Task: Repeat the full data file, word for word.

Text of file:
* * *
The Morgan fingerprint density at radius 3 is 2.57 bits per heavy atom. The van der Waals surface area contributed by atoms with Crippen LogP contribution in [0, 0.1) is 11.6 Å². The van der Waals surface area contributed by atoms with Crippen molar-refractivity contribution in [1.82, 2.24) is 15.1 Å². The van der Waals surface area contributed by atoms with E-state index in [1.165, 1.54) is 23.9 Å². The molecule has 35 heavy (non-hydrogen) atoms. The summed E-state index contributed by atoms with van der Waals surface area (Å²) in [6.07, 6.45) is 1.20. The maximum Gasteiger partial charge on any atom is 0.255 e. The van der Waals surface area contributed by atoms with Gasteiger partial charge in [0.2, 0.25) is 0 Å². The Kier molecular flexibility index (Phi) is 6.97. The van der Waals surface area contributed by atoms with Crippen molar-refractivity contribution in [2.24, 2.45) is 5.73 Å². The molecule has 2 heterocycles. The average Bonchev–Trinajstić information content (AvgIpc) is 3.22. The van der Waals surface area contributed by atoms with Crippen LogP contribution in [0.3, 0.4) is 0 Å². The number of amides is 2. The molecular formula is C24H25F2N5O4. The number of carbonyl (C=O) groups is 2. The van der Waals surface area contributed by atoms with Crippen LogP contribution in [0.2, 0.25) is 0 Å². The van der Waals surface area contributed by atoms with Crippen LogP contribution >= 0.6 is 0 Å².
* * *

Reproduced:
The Morgan fingerprint density at radius 3 is 2.57 bits per heavy atom. The van der Waals surface area contributed by atoms with Crippen LogP contribution in [0, 0.1) is 11.6 Å². The van der Waals surface area contributed by atoms with Crippen molar-refractivity contribution in [1.82, 2.24) is 15.1 Å². The van der Waals surface area contributed by atoms with E-state index in [1.165, 1.54) is 23.9 Å². The molecule has 35 heavy (non-hydrogen) atoms. The summed E-state index contributed by atoms with van der Waals surface area (Å²) in [6.07, 6.45) is 1.20. The maximum Gasteiger partial charge on any atom is 0.255 e. The van der Waals surface area contributed by atoms with Gasteiger partial charge in [0.2, 0.25) is 0 Å². The Kier molecular flexibility index (Phi) is 6.97. The van der Waals surface area contributed by atoms with Crippen molar-refractivity contribution in [2.24, 2.45) is 5.73 Å². The molecule has 2 heterocycles. The average Bonchev–Trinajstić information content (AvgIpc) is 3.22. The van der Waals surface area contributed by atoms with Crippen LogP contribution in [0.3, 0.4) is 0 Å². The number of amides is 2. The molecular formula is C24H25F2N5O4. The number of carbonyl (C=O) groups is 2. The van der Waals surface area contributed by atoms with Crippen LogP contribution in [0.2, 0.25) is 0 Å². The van der Waals surface area contributed by atoms with Crippen LogP contribution >= 0.6 is 0 Å².